Get HIStalk updates.
Send news or rumors.
Contact us.

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Morning Headlines 11/2/21

November 1, 2021 Headlines No Comments

This Startup Just Raised $7.2 Million To Provide Healthcare For Hourly Workers

Membership-based, in-home and virtual care services startup Vitable Health raises $7.2 million.

Possible cyberattack hits ‘brain’ of N.L. health-care system, delaying thousands of appointments

In Canada, a ransomware attack on Newfoundland and Labrador’s health IT systems force its facilities to revert to downtime procedures and cancel thousands of appointments.

Nation’s Leading Social Care Network Announces New Name, Aligning Brand to Mission in Time of Momentous Impact

Digital social services referral company Aunt Bertha rebrands to Findhelp.

Curbside Consult with Dr. Jayne 11/1/21

November 1, 2021 Dr. Jayne 2 Comments

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Halloween is my favorite holiday, and I hated that COVID-19 pretty much killed it last year. This year, I decided to make a driveway treat station, keeping a table between the trick-or-treaters and me, and making sure to sanitize before lobbing candy into pillowcases and plastic pumpkins. (No kids’ hands in the bucket, thank you very much!)

I had a little less than half of the visitors I have in a “normal” year, but was glad to see people getting out. Lots of adults were in costume and running around with their youngsters, and more than one mom commented on my gallon of industrial hand sanitizer. What can I say? Old emergency department habits die hard.

I’ve been knee-deep in telehealth projects the last couple of weeks, so I’m always on the lookout for good articles or information. I thought this NPR article was interesting. It presents all the reasons why patients like telehealth, such as not having to leave home, not having to wait at a medical office, etc. However, it also presents data from a recent poll that found that 60% of patients would prefer to see their provider in person. This may be a sign that the pendulum is swinging towards traditional in-person office visits. As a physician, I agree that certain conditions are better handled in person, such as a new orthopedic injury, rashes, or abnormal moles. Patients who are nervous about telehealth or who have technology challenges are better served in person as well.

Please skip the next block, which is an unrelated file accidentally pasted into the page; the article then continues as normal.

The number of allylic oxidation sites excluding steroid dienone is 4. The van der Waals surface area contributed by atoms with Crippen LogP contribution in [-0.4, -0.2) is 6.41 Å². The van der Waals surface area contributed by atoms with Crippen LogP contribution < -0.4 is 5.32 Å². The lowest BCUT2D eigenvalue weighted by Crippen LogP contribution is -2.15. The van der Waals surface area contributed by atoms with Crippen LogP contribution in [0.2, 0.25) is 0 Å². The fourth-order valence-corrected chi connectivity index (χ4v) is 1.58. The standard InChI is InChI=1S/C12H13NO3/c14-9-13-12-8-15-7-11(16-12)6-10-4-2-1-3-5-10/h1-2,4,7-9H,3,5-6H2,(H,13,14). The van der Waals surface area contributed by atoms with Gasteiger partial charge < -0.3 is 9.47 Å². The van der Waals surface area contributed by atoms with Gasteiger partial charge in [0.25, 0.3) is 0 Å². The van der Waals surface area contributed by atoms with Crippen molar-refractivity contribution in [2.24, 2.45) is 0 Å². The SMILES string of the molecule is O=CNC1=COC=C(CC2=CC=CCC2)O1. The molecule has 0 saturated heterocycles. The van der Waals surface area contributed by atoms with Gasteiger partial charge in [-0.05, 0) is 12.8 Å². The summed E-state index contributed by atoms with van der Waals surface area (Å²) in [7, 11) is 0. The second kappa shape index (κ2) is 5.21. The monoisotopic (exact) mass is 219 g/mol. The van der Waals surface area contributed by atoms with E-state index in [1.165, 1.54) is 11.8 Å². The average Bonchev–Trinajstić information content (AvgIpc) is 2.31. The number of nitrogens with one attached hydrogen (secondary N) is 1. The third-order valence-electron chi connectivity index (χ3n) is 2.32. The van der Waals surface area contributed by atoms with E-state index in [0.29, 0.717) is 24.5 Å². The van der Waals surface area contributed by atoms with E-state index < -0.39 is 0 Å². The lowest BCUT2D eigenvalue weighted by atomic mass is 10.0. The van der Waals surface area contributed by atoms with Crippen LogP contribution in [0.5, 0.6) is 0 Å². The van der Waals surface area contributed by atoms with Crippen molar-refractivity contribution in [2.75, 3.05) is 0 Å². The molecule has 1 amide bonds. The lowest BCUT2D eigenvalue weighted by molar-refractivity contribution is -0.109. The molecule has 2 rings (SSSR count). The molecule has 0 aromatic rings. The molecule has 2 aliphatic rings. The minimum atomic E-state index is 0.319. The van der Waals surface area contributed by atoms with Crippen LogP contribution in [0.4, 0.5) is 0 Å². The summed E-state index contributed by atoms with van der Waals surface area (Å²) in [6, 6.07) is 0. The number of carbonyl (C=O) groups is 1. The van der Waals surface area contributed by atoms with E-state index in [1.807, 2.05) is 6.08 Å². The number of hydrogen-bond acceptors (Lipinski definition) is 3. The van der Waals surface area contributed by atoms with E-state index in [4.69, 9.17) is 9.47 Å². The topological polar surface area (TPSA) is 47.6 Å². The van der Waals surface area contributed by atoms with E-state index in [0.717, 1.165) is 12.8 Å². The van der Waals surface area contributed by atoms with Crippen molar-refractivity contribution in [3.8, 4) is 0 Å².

Still, I take issue with one of the quotes in the article, where a concierge physician mentions limitations during telehealth visits where “You may be missing that opportunity to be talking with the doctor who’s going to say, ‘Hey, by the way, I see you haven’t had your mammogram or you haven’t had your pap [smear].’” I would argue that’s not necessarily a limitation of the telehealth modality, but rather an issue of the patient and physician taking time to focus on preventive measures or reviewing potential gaps in care, which should be easy to accomplish regardless of the way the visit occurs. There’s not anything particular about a telehealth visit that should interfere with a physician accomplishing that discussion. Failing to review preventive milestones seems to me more like a bedside manner issue than an in-person versus telehealth issue.

The article wanders into the premise that maybe telehealth is only for when in-person visits aren’t available, such as in rural communities or where there are shortages of specialists. I disagree. What I’ve seen as a telehealth physician is that many patients prefer not having to interrupt their lives to participate in the frustrating operational exercise of interacting with a medical office. Especially with the overall labor shortage and people leaving healthcare in droves, the frustration factor of interacting with short-staffed offices is at an all-time high. Where offices may be adding greater access through telehealth, they may not be spending time fixing broken processes or making the patient experience smoother.